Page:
notion of selling software is popularized by the upstart "Micro-soft"
- 1984: Apple releases a 32-bit personal computer, the Mac 128K.
- 1985: Intel's 80386, 32-bit values at up to 40MHz. 10 MIPS. 275,000 transistors.
- 1985: The notion of specialized hardware for graphics is popularized by Silicon Graphics corporation. RISC instruction sets are pushed by MIPS corporation.
- 1990: IBM introduces a superscalar RISC machine for personal computers, PowerPC.
- 1994: Intel's releases a 100MHz Pentium (P5) CPU. 120 MIPS (superscalar). 3 million transistors.
- 1990's: graphics hardware for personal computers takes off with GLQuake and other 3D games.
- 2000: Intel releases a 1 GHz Pentium III CPU. 1000+ MIPS. 10 million transistors.
- 2002: Intel releases a 3 GHz Pentium 4 CPU, with hyperthreading. 55 million transistors.
- 2002: Graphics cards become programmable in assembly language (ARB_fragment_program), and support dozens of threads.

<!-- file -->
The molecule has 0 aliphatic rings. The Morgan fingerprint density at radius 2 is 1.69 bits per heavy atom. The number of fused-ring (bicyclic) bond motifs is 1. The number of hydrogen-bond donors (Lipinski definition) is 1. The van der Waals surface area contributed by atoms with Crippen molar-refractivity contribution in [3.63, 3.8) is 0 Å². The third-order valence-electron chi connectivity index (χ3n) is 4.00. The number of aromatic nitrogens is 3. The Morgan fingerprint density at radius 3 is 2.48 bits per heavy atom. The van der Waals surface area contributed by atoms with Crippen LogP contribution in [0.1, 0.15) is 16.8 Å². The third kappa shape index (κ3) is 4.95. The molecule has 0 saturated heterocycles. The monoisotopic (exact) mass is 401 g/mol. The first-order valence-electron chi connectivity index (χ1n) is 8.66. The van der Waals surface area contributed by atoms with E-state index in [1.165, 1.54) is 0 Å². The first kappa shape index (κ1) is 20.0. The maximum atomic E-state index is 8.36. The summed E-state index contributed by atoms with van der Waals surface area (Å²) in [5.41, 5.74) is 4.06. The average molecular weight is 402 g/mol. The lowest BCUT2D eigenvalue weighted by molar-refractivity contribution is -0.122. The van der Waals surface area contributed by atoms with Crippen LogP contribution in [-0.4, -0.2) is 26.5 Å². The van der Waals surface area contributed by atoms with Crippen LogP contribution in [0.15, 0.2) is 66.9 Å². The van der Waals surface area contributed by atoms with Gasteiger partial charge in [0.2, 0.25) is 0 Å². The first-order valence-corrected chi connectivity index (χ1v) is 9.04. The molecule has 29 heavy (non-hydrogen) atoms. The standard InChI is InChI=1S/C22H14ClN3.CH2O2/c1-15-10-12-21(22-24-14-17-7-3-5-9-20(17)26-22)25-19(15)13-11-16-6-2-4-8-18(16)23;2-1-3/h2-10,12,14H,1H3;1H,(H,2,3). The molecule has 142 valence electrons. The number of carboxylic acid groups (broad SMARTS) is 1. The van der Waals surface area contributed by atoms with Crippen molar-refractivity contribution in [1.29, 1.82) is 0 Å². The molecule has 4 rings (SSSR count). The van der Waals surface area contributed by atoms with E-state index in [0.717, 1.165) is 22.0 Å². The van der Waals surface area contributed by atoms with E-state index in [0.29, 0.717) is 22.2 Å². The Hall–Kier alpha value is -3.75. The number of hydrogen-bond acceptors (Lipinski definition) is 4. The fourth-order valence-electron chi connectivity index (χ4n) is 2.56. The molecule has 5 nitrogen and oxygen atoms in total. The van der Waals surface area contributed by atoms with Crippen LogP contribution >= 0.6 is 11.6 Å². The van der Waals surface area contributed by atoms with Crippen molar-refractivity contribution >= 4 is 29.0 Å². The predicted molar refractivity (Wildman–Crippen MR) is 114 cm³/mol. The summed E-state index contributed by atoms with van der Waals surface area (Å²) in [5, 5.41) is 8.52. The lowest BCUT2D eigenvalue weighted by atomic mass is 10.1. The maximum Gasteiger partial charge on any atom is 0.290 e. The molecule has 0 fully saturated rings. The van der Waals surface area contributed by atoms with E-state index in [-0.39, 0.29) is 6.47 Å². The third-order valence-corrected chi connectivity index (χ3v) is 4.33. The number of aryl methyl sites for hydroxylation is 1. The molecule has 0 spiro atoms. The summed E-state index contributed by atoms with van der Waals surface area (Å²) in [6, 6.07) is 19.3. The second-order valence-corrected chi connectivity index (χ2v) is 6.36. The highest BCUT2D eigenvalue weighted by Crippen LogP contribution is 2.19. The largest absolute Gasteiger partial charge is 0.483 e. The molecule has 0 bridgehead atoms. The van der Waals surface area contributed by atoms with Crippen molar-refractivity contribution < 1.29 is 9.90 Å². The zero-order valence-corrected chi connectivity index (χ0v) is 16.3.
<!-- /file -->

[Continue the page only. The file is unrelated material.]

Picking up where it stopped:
- 2003: NVIDIA releases "Cg", a C++-like language for programming
graphics cards. Limitations include a single write per program.
- 2003: AMD corporation introduces chips with a 64-bit extension to the x86 instruction set, which Intel later adopts.
- 2004: Intel abandons plans for a 4GHz Pentium 4 chip.
- 2006: Intel releases dual-core and quad-core CPUs at around 2GHz. The great multithreaded programming model panic begins.
- 2007: Intel announces "V8" eight-core systems. Transistor counts reach billions.
- 2007: NVIDIA releases CUDA, a very C-like language for
programming graphics cards for non-graphics tasks. Supports
arbitrary reads and writes.
- 2008: Graphics hardware now supports between thousands and millions of threads, and use billions of transistors.
OK, so we're going to use electricity. That means we need to know the units used.
|Flow rate (gpm)